Britain 'floundering' in online mephedrone crackdown

By Anna Adams
Interactive reporter, BBC News

  • Published

The government's chief drugs adviser says the UK is "floundering" in its attempts to control the online mephedrone market.

A BBC investigation has found that the illegal drug is still widely sold through websites despite the ban.

The Advisory Council on the Misuse of Drugs also said many new legal highs had flooded the market since mephedrone and naphyrone were banned this year.

Chairman Professor Les Iverson said it was difficult for these to be policed.

Naphyrone, which is sold as NRG1, was legal until being reclassified as a Class B drug after research from the ACMD showed it could be 10 times more potent than cocaine.

Responding to the BBC investigation into the online mephedrone trade, Professor Iverson said: "At the moment we're floundering. We haven't got adequate mechanisms to combat the internet crime. And it is internet crime if you're selling a banned substance."

Experts say it is now impossible to know what you are taking because as soon as one compound is outlawed, another slightly different one takes its place.

The ACMD has suggested a blanket ban on all chemicals similar to mephedrone and naphyrone.

Image caption,
Naphyrone was banned earlier this month

He said: "I don't want to get to a situation where I have to go to the home secretary every month and ask for something else to be banned.

"It's a new highly profitable industry. It's a game between the chemical manufacturers who are obviously quite smart chemists, internet dealers and the law."

Critics say banning a substance could cause bigger problems.

Michael Linnell, from the drugs charity Lifeline said: "What we're in danger of is that nobody knows what the law is. You can't just ban your way out of a problem because it could result in far more dangerous chemicals coming onto the market.

"We're now in a situation where people are snorting white powder and they have no idea what it is and the people selling it don't know what it is either."

Most of the legal highs are manufactured in China and imported to the UK where they are sold as "research chemicals" or plant food. Dealers are able to get round the law by making sure they state substances are not for human consumption.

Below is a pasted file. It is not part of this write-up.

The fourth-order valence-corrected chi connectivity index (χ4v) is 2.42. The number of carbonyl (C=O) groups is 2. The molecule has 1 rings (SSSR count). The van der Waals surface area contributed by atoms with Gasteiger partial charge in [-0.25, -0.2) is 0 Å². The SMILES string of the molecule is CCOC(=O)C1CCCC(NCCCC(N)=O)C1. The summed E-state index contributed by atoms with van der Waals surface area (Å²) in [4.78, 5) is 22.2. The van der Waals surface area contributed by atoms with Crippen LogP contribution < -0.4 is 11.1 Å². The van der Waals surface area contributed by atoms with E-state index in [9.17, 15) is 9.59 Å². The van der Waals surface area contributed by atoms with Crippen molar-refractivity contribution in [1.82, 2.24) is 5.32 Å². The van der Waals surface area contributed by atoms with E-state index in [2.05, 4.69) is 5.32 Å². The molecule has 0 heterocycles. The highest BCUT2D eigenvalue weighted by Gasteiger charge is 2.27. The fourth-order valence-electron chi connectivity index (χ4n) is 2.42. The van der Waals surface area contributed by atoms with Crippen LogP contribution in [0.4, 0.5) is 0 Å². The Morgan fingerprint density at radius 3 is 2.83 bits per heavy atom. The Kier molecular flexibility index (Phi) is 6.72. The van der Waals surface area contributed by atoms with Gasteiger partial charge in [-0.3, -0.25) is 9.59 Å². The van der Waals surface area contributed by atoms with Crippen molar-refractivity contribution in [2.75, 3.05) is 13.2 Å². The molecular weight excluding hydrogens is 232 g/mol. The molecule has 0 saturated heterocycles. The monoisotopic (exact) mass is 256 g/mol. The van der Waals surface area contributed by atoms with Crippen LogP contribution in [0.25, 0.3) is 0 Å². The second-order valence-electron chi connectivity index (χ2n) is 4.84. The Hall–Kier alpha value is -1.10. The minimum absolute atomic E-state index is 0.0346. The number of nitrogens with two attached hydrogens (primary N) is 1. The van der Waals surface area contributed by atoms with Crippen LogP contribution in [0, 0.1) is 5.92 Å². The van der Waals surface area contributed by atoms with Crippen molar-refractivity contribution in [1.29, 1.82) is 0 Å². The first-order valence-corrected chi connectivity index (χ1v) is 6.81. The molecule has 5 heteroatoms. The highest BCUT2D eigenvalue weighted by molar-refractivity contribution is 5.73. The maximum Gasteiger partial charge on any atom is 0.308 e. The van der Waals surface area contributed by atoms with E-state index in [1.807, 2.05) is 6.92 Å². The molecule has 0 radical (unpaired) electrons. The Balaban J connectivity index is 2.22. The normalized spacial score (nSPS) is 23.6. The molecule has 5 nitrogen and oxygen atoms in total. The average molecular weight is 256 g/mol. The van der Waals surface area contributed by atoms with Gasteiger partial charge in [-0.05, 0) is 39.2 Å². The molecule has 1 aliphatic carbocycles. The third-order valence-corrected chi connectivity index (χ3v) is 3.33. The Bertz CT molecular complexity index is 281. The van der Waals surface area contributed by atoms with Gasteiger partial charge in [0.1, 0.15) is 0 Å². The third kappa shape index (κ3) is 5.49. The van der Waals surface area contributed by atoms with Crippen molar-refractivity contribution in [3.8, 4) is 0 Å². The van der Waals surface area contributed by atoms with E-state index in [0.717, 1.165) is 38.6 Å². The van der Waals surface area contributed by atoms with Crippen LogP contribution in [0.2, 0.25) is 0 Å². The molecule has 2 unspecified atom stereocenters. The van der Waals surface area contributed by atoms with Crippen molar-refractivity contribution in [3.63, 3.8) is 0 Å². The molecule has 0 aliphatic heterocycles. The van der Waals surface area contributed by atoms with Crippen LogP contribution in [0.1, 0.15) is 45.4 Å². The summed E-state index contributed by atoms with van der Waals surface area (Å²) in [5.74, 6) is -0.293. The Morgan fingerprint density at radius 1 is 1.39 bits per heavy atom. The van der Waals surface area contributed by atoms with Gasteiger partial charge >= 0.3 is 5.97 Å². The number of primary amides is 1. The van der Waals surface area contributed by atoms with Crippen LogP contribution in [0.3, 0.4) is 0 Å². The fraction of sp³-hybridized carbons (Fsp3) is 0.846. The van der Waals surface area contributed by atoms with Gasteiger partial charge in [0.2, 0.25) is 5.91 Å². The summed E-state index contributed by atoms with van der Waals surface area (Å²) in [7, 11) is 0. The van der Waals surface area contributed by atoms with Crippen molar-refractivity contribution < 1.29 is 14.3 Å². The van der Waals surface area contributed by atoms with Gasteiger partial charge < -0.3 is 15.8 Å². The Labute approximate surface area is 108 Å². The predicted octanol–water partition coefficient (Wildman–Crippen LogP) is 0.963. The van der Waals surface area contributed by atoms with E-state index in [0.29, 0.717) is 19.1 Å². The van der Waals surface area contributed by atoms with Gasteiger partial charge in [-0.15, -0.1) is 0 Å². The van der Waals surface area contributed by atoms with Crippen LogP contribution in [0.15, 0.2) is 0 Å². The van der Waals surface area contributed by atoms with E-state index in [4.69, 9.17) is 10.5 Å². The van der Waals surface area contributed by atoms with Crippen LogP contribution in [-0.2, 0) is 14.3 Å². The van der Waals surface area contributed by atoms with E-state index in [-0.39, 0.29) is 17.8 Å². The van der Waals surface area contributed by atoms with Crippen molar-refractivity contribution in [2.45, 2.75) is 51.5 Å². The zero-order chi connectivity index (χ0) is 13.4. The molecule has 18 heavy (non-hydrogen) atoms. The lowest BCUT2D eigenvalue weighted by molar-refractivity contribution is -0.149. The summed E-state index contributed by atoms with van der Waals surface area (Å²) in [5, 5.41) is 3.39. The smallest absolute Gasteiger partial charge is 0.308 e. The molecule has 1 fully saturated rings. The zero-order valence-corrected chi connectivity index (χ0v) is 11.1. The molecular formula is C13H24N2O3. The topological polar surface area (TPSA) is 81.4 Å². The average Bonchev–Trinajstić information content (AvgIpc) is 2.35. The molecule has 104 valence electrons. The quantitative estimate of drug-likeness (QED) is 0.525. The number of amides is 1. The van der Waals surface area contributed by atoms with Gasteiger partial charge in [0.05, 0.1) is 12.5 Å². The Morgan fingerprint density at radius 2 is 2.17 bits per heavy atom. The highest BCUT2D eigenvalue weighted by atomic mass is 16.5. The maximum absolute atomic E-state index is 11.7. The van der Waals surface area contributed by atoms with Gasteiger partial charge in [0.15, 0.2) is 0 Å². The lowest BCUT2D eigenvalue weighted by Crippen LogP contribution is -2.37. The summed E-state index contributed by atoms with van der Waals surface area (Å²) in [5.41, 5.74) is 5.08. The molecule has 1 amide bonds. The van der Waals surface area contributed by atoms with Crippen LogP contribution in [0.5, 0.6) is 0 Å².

Experts say MDAI, a synthetic chemical that replicates the effects of ecstasy, will be the next legal high to take off.

In the investigation the BBC bought samples online and had them analysed by Dr John Ramsay, a toxicologist from St George's, University of London.

The samples did not contain MDAI, and were an unknown chemical that his team had never seen before.

He said: "This is now becoming very typical. Few of these chemicals are actually what they say they are and many also contain Class B drugs. So not only is there a health risk but you could also inadvertently be breaking the law.

"People need to realise these are chemicals and not drugs. They've not been tried or tested for human use in any way and nobody has any idea of the health consequences.

"In the short term you could get heart palpitations or even vascular collapse but there is also a risk that in years to come we could discover these have even caused birth defects. That's how dangerous they could be."

While the chemists are still one step ahead of the law, the challenge for the government is how to ban something when you don't know what it is.

A Home Office spokesperson said: "We need a new approach with our drug laws to move faster to protect the public. This is why we are introducing a system of temporary bans on new 'legal highs'. With the new temporary banning system, UK legislation will provide a robust model."

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